The Burgeoning Multilayered Crisis in Ukraine

The crisis continuing to develop in and around Ukraine is a multilayered creature.

The past week has seen tensions escalating in eastern Ukraine, as well as a resumption of low intensity fighting there. Ukrainian forces and Russian-supported separatists have been involved in a series of engagements in violation of the ceasefire. Meanwhile, on the other side of the border a sizeable buildup of Russian land forces continues. Another buildup of forces is also going on in Crimea, which could very well become the centerpiece of the emerging crisis. The Ukrainian government has sounded the alarm over the buildup and some NATO nations have started to take notice of the situation around the border and respond.

NATO has insisted that Russia is engaged in efforts to undermine efforts to reduce the tension in eastern Ukraine. US European Command has raised the alert level of US forces in Europe in response to developments in the east. On Friday, US President Joe Biden spoke to Ukrainian President Volodymyr Zelensky and affirmed the US commitment to Ukraine’s sovereignty and territorial integrity.

Apparently, a new buildup of forces is now going on along Ukraine’s northern borders with Russia, and according to certain sources, Belarus as well. If these reports are accurate it all but confirms that Russia is moving to apply overwhelming physical pressure on the Ukrainian government, at the very least. It is obvious what the worst-case scenario would be in this instance.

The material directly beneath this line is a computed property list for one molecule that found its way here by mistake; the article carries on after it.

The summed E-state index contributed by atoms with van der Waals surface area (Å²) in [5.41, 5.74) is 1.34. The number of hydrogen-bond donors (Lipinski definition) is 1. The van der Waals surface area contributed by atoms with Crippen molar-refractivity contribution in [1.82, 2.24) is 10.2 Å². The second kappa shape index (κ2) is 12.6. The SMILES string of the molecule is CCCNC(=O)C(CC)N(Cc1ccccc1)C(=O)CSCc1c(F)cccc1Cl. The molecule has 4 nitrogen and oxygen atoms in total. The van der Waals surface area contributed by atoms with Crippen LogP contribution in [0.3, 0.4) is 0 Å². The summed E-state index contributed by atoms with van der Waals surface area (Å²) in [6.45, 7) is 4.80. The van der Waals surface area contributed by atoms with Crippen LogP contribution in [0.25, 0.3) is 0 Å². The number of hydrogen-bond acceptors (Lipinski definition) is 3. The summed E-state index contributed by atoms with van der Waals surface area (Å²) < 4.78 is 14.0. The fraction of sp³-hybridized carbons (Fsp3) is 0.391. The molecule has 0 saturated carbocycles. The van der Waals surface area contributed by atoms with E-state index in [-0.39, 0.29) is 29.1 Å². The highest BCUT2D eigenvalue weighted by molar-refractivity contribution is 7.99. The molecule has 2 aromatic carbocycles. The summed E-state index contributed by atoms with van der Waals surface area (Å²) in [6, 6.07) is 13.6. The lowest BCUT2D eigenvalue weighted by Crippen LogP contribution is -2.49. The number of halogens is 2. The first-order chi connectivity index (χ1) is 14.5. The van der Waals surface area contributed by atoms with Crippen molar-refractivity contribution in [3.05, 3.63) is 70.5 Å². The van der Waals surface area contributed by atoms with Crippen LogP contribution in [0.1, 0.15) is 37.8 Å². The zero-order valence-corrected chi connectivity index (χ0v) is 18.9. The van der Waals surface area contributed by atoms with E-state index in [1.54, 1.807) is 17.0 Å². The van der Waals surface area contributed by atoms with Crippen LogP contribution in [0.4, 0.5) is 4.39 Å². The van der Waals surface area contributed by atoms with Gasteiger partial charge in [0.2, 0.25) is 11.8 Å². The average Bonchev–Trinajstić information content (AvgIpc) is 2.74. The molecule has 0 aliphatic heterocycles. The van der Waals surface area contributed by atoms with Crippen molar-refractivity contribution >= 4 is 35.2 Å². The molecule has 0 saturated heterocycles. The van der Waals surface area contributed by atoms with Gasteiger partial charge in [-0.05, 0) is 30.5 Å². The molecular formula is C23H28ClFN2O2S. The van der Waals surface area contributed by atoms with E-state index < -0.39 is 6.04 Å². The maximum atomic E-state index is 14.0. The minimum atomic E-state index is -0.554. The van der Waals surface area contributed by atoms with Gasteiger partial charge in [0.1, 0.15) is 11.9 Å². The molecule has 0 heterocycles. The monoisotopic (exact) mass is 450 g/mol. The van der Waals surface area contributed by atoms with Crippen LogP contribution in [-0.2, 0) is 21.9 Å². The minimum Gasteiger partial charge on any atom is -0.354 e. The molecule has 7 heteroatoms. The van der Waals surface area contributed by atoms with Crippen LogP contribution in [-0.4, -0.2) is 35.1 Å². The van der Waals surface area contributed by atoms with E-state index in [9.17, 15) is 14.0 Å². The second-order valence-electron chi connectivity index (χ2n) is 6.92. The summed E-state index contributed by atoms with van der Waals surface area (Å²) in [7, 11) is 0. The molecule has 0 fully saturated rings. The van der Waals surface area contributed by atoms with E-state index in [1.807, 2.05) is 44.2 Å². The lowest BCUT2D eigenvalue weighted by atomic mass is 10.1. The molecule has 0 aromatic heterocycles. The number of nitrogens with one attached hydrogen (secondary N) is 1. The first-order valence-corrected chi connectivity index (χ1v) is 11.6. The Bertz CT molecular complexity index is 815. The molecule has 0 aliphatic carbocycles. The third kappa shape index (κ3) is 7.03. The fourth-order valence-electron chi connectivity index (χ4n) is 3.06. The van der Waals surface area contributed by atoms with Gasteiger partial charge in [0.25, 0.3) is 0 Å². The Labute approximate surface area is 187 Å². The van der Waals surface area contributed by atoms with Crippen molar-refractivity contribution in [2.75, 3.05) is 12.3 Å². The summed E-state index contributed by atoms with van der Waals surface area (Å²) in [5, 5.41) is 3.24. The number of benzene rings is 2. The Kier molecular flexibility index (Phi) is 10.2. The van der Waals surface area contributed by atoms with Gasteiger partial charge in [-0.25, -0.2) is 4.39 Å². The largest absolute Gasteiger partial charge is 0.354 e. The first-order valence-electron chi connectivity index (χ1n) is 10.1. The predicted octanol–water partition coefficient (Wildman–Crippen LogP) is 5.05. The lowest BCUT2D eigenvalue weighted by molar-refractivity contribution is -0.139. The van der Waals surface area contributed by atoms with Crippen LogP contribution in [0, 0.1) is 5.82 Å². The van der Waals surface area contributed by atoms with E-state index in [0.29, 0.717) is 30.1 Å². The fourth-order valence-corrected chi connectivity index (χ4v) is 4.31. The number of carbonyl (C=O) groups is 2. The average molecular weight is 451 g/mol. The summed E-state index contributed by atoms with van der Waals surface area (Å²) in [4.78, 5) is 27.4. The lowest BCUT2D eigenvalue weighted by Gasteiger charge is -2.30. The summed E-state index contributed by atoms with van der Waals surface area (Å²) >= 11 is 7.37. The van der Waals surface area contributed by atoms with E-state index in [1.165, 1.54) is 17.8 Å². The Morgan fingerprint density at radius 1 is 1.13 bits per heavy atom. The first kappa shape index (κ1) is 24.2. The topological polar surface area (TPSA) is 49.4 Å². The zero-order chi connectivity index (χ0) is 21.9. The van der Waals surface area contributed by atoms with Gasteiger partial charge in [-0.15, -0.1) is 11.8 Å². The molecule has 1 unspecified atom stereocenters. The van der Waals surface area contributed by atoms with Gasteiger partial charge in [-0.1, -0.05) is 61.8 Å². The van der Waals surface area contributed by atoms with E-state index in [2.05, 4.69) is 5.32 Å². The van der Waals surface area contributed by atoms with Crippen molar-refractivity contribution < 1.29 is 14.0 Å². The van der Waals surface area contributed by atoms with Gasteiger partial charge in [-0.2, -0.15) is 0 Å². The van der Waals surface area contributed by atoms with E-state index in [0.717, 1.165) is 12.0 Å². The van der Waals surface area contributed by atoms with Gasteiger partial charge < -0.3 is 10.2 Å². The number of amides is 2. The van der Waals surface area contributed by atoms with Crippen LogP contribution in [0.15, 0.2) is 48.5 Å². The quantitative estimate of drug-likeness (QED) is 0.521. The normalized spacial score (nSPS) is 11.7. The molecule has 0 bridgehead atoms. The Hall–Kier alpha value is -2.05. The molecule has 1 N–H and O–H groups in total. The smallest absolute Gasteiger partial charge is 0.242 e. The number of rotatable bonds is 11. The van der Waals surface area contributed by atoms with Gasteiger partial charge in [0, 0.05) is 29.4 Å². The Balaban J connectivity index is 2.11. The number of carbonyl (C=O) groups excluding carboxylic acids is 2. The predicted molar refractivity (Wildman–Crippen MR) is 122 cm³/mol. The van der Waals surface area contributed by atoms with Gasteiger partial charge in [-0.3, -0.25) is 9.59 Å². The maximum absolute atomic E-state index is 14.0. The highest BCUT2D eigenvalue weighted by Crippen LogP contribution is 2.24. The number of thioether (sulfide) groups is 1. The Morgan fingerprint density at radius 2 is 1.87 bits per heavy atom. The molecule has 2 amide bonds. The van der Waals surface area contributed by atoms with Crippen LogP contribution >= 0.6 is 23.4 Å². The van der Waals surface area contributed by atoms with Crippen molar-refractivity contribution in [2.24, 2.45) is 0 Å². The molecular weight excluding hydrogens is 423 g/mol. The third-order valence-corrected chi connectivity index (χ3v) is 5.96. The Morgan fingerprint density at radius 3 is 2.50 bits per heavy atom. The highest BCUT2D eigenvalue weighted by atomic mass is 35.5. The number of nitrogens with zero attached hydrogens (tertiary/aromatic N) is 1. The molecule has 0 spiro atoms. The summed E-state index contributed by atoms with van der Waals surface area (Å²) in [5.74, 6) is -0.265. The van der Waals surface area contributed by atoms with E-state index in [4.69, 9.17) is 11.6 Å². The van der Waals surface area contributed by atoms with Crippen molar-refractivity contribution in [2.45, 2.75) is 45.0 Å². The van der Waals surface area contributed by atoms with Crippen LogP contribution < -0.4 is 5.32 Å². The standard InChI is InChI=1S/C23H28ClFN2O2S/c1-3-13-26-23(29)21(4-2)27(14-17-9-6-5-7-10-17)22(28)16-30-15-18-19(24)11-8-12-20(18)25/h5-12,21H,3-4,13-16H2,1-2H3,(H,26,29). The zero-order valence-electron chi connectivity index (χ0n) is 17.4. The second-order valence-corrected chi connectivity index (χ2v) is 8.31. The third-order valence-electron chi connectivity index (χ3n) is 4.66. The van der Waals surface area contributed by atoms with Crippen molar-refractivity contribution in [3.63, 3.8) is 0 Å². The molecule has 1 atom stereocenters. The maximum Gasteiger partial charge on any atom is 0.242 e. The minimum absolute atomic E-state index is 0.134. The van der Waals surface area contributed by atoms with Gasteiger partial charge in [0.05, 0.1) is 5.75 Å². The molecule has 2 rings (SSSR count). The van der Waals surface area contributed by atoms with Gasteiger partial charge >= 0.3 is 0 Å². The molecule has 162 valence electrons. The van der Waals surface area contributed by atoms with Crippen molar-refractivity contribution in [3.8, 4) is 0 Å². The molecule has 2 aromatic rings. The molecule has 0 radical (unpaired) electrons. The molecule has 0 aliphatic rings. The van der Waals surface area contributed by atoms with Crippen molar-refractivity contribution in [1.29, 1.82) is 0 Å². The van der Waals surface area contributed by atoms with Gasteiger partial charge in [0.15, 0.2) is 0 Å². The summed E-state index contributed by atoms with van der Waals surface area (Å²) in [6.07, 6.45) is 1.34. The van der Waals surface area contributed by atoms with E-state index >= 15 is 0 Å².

Finally, there is Crimea. The peninsula annexed by Russia in 2014 is in the throes of a water crisis at present. For months now, cities and towns in Crimea have been rationing water. Despite being surrounded on three sides by water, Crimea has always had to rely on outside sources for clean water. The Northern Crimea Canal was completed in 1971 and diverted water to Crimea from a reservoir in southern Ukraine. Following Russia’s annexation of Crimea, Ukrainian officials wasted little time in blocking the canal, which was providing 85% of the peninsula’s drinking water at the time. The lack of water has been affected by the large numbers of Russian citizens relocating to Crimea since 2014. At present, the water situation is becoming critical and could play a role in Russia’s strategic planning and political plans in the coming weeks ahead.

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